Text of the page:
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In a letter of objection that dismisses the cosmetic proposals, lighting, sculpture and painting as "insensitive and awkward, vulgar even", Mr Malthouse called on Councillor Colin Barrow to protect what he called "a small and treasured oasis in this desert of ubiquity" and to prevent it from being turned into "yet another parade of dreary brands".

Mr Malthouse's letter – sent to the Westminster Council leader on his official City Hall headed stationery – is published in full on this week's ATG printed newspaper. It is possibly the most powerful official voice of public objection to the plans in a week that saw Stephen Fry use his Twitter account to send a message of outrage on the matter to 3.3m followers.

"Revolting plans to turn the glorious Burlington Arcade into a tarty Prada, G&B hell like any vulgar street anywhere," he Tweeted.

His views were echoed by Mr Malthouse who wrote:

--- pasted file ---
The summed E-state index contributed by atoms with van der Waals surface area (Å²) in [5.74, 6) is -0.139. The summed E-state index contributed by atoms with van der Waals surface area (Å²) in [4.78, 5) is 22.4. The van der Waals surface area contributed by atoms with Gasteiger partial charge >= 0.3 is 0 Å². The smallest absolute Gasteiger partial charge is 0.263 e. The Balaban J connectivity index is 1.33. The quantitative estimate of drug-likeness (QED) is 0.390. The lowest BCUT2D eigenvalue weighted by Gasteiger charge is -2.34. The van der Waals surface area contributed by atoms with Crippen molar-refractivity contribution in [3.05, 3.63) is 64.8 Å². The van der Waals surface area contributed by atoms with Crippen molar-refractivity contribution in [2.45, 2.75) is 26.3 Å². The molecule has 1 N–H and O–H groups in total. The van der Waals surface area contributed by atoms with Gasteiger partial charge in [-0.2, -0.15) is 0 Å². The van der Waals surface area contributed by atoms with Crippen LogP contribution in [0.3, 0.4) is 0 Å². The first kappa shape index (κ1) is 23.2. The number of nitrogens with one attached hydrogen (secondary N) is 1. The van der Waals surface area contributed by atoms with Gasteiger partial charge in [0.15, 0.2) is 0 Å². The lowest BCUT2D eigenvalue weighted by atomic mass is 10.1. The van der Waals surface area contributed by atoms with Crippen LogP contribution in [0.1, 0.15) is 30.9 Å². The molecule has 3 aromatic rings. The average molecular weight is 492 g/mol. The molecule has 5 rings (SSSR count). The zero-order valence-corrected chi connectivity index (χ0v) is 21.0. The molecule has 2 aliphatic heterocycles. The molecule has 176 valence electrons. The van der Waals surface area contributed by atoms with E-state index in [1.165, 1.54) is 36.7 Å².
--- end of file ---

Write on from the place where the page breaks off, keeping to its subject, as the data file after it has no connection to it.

"Westminster Council has long had an ambition to preserve smaller shop units throughout the West End, in the hope of protecting the smaller independent retailer. This policy has sadly been largely ineffective. A visitor to the area might just as well visit Westfield or Bluewater, or indeed any large city to see the same set of chain stores, designers and other retailers selling largely mass produced goods."

Eminent jewellery specialist Geoffrey Munn, of Wartski's and the BBC's Antiques Roadshow, has added his objections too.

A copy of his letter posted on the website of the leading campaigner, silver dealer Daniel Bexfield, shows him dissecting the proposals point by point, pointing out that the arcade is not only a "heritage asset" but one London's most famous Regency landmarks.

Meanwhile Mayor for London candidate Ken Livingstone underlined just how important and high-profile the Burlington Arcade debate had become by paying Mr Bexfield a personal visit in his shop there on Wednesday last week to discuss the matter.

By Ivan Macquisten